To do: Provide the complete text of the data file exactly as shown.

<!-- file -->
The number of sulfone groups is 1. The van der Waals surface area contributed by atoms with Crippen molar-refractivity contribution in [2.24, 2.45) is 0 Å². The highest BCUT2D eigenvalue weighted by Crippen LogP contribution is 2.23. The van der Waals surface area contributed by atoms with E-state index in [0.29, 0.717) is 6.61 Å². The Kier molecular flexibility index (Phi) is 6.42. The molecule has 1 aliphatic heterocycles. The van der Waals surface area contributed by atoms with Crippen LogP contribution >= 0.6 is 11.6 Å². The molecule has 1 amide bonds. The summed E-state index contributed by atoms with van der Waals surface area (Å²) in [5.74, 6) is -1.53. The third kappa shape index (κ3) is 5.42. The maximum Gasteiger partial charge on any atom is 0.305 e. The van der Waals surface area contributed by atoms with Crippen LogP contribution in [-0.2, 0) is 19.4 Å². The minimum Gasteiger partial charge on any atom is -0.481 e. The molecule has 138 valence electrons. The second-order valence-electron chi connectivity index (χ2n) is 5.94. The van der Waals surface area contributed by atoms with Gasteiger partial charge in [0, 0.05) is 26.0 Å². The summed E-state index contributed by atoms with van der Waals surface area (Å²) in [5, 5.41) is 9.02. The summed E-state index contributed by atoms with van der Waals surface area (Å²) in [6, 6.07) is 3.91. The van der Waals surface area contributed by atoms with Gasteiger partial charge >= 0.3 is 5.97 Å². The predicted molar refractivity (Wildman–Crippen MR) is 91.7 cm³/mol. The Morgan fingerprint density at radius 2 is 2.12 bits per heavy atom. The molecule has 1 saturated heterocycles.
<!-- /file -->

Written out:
The number of sulfone groups is 1. The van der Waals surface area contributed by atoms with Crippen molar-refractivity contribution in [2.24, 2.45) is 0 Å². The highest BCUT2D eigenvalue weighted by Crippen LogP contribution is 2.23. The van der Waals surface area contributed by atoms with E-state index in [0.29, 0.717) is 6.61 Å². The Kier molecular flexibility index (Phi) is 6.42. The molecule has 1 aliphatic heterocycles. The van der Waals surface area contributed by atoms with Crippen LogP contribution >= 0.6 is 11.6 Å². The molecule has 1 amide bonds. The summed E-state index contributed by atoms with van der Waals surface area (Å²) in [5.74, 6) is -1.53. The third kappa shape index (κ3) is 5.42. The maximum Gasteiger partial charge on any atom is 0.305 e. The van der Waals surface area contributed by atoms with Crippen LogP contribution in [-0.2, 0) is 19.4 Å². The minimum Gasteiger partial charge on any atom is -0.481 e. The molecule has 138 valence electrons. The second-order valence-electron chi connectivity index (χ2n) is 5.94. The van der Waals surface area contributed by atoms with Gasteiger partial charge in [0, 0.05) is 26.0 Å². The summed E-state index contributed by atoms with van der Waals surface area (Å²) in [5, 5.41) is 9.02. The summed E-state index contributed by atoms with van der Waals surface area (Å²) in [6, 6.07) is 3.91. The van der Waals surface area contributed by atoms with Gasteiger partial charge >= 0.3 is 5.97 Å². The predicted molar refractivity (Wildman–Crippen MR) is 91.7 cm³/mol. The Morgan fingerprint density at radius 2 is 2.12 bits per heavy atom. The molecule has 1 saturated heterocycles.